Applies to: Exchange Server 2007 SP3, Exchange Server 2007 SP2, Exchange Server 2007 SP1, Exchange Server 2007
Topic Last Modified: 2007-01-17

You can use Event Viewer to obtain information about service failures, replication errors in the Active Directory directory service, and warnings about system resources such as virtual memory and disk space. Use Event Viewer to view and manage event logs; obtain information about hardware, software, and system problems that must be resolved; and identify trends that require future action.

Event Viewer maintains logs about application, security, and system events on your computer. Both Microsoft Exchange Server and Microsoft Windows report warnings and error conditions to the event logs. Therefore, make sure that you review event logs daily.

For more information about Event Viewer, see the Windows Server 2003 Help documentation. You can also use Event Viewer as a troubleshooting tool. For more information about using Event Viewer as a troubleshooting tool, see Microsoft Knowledge Base article 302542 "How to Diagnose System Problems with Event Viewer in Windows Server 2000."

A computer that is running a Windows Server 2003 operating system records events in three types of logs:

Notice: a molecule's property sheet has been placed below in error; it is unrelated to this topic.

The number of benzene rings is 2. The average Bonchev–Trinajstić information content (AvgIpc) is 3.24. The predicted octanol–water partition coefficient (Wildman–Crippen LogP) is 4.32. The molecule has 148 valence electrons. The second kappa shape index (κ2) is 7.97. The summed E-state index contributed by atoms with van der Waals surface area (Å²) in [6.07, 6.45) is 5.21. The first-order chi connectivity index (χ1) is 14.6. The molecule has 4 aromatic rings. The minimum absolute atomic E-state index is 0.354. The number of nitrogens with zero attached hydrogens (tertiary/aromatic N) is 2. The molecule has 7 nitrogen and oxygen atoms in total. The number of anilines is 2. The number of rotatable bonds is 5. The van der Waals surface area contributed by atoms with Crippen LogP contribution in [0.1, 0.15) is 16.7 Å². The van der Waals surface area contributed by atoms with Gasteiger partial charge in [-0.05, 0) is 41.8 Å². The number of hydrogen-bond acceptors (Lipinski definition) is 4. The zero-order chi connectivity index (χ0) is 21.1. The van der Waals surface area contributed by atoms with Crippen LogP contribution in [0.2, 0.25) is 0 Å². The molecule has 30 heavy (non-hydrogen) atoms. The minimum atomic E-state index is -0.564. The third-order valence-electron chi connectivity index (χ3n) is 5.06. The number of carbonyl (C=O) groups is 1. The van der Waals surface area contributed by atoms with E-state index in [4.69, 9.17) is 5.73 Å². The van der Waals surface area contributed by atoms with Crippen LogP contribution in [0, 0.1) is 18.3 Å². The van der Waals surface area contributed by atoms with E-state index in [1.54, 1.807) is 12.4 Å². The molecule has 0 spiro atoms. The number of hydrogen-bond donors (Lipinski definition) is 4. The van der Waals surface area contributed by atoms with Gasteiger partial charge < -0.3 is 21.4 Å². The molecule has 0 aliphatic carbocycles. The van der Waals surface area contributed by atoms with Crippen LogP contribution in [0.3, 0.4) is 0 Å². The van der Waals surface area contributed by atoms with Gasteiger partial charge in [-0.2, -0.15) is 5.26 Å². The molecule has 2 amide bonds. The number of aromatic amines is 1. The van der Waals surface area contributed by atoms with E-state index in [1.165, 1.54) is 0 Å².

Exchange 2007 diagnostic logging records significant events related to authentication, connections, and user actions. After you enable diagnostic logging, you can view the log entries in Event Viewer.

Using the maximum logging settings is not recommended unless you are instructed to do this by Microsoft Product Support Services. Maximum logging drains significant resources and can give many "false positives," that is, errors that get logged only at maximum logging but are really expected and are not a cause for concern. It is also recommended that you do not enable diagnostic logging permanently. Use it only when troubleshooting.

Within each Event Viewer log, Exchange Server records informational, warning, and error events. Monitor these logs closely to track the types of transactions being conducted on your Exchange servers. You should periodically archive the logs or use automatic rollover to avoid running out of space. Because log files can occupy a finite amount of space, increase the log size (for example, to 50 MB) and set it to overwrite, so that Exchange Server can continue to write new events.

You can also automate event log administration by using tools and technologies such as the following:

For More Information

For information about other important daily operations tasks, see Daily Tasks.